Japanese traditional silk paintings made by Canadian artists

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I like sharing yuzen dyeing technique with people in Canada because the way Canadian people learn the method is very different from how I learned it. I enjoy observing the difference.
The Canadian people who came to my yuzen class learned yuzen dyeing method flawlessly and freely; people quickly caught onto what I demonstrated and then quickly changed what they were introduced into their own comfort zone. I couldn’t be like this when I learned yuzen dyeing from a master, Tetuso Koyama in Tokyo; I always mimicked his hand movements and posture as precise as possible and tried to assimilate without changing anything. I think my way of learning has previously been a common way when a students learn traditional art from his/her teacher in Japan. Of course, many times I felt cramped trying to copy someone else, but it is also true that I felt most comfortable and accomplished when I could perfectly internalize master’s movements and posture.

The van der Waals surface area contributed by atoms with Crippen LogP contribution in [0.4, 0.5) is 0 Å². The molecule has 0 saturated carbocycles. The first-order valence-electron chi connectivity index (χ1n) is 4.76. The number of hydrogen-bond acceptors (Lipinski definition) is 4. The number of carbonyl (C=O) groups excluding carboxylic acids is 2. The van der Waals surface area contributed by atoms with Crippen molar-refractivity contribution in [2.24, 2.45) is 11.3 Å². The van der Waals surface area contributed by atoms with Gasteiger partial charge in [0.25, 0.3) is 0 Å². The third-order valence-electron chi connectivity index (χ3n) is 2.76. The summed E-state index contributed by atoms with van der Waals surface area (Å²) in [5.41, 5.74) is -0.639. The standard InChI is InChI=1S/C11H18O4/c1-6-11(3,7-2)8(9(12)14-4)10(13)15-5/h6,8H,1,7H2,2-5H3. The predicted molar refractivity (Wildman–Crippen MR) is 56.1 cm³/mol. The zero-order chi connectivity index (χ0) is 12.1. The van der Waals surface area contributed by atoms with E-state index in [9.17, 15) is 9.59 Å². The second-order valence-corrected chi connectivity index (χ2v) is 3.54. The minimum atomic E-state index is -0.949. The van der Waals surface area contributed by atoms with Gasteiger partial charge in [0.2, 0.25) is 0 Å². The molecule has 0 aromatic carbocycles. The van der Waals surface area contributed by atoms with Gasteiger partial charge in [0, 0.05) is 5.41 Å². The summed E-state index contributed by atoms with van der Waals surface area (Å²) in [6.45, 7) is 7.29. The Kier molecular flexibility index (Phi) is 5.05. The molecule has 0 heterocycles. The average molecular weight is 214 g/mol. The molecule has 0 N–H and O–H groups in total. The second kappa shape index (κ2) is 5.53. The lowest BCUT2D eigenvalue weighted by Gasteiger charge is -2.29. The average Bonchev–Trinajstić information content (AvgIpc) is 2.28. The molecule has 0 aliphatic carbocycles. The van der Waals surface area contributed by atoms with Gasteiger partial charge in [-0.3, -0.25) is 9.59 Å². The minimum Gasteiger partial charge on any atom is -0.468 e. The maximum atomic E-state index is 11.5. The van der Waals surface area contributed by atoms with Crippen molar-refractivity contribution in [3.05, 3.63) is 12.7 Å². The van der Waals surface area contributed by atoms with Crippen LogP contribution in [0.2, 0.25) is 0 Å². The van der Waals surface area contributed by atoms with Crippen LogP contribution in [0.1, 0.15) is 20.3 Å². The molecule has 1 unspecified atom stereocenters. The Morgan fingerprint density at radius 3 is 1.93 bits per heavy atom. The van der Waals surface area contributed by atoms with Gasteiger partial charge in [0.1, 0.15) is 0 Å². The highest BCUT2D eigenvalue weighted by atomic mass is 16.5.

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Those pieces were made by children. They used traditional yuzen dyeing tools and materials: a mulberry cone, rice glue resist… They quickly mastered how to use the tools and accomplished those beautiful pieces. I cannot believe these are their first yuzen dyeing pieces…

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The artist is drawing scenery of the Cowichan valley: the essence of Providence Farm, Cowichan Bay and Mount Tzouhalem are captured in brilliant colors. The energy and beauty of the area are expressed in a unique style.

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When I showed how to hold the fabric stretched by shinshi bars the artist quickly found her own way to hold it and drew this woman with no hesitation. It was fun to observe her spontaneity of trying new things.



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